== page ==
Hence, I had to continue my review without network connectivity. In particular, I could not test network drive features.


Keyboard layout

There is a keyboard layout indicator on the panel in some themes in Austrumi Linux. Default layouts are Latgale and US. You can switch between them by clicking the panel indicator. I tried to change that to UK and Russian languages, but without much success. Unfortunately, that only led to the switch of the layout to the UK one, and left the panel indicator with Latgale flag and not-switching.



Even though the distribution size is less than 300 Mb, it comes well packed with necessary applications. And I must admit that Austrumi developers took a much wiser approach to default applications choice than, for example, Knoppix.

Pale Moon is not the most famous browser, but it still works. It is a fork of Firefox, so you should be familiar with its layout.

Along with the browser, Austrumi features some more Internet tools: VGCC Chat client, HexChat, Transmission torrent client and so on.

LibreOffice comes with the full set of components in Austrumi Linux, including Math and Base. Libreoffice is version, which puts this distribution ahead of many other distributions. I drafted this article using the Writer tool. There is also a separate spell-checker / proofing tool in Austrumi.

There are several simple games in Austrumi like Mines, Ltris, Draughts and so on. You will find your way to spend your free time, if you have it.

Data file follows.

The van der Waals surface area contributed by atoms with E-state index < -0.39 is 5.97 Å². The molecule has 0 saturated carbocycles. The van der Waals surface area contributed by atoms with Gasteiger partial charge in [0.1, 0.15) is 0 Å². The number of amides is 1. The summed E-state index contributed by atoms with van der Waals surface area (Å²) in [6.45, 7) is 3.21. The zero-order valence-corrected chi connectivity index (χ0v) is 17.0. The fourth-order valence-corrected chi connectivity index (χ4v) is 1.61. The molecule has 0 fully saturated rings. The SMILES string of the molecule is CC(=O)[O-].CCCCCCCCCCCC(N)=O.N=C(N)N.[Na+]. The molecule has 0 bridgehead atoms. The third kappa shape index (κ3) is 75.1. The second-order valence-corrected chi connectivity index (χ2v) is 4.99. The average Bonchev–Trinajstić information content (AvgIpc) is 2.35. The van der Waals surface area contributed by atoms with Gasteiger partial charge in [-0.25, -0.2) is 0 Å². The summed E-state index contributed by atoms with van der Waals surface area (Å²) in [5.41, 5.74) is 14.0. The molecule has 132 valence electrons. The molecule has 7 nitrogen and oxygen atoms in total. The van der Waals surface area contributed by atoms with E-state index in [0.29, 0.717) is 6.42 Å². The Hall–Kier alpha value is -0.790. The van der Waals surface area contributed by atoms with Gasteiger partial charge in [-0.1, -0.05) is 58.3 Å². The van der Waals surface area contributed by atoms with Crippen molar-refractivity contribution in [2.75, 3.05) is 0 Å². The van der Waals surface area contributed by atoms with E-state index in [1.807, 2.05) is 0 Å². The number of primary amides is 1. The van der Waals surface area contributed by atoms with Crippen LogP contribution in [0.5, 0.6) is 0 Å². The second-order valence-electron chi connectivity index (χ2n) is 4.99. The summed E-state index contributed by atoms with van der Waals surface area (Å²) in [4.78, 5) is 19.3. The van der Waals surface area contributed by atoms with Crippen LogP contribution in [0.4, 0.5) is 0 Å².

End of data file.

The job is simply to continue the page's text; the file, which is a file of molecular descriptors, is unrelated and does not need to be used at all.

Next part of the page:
There are several graphical tools, including PDF Document Viewer, image viewer and GIMP editor. Unfortunately, there is no screenshot utility, except for the scrot command.

Multimedia tools include mixer, radio stations browser, PBurn disk burning utility and FFConvert utility.

Of course, there are standard utilities like GParted, simple text editor Geany, file manager, Calculator, Archive manager Midnight Commander, Htop system monitor, and so on.

Because of the absence of Internet connectivity, I could not check what is available in additional repositories of Austrumi Linux.

And last but not least... I repeat: all that software, including LibreOffice, browser, GIMP, multimedia features (more below) and others only take less that 300 Mb of ISO image!


Austrumi comes with necessary codecs for your multimedia requirements. Even though I could not check YouTube videos due to lack of Internet connection, I still was able to watch videos and listen to MP3 files stored on my local drive.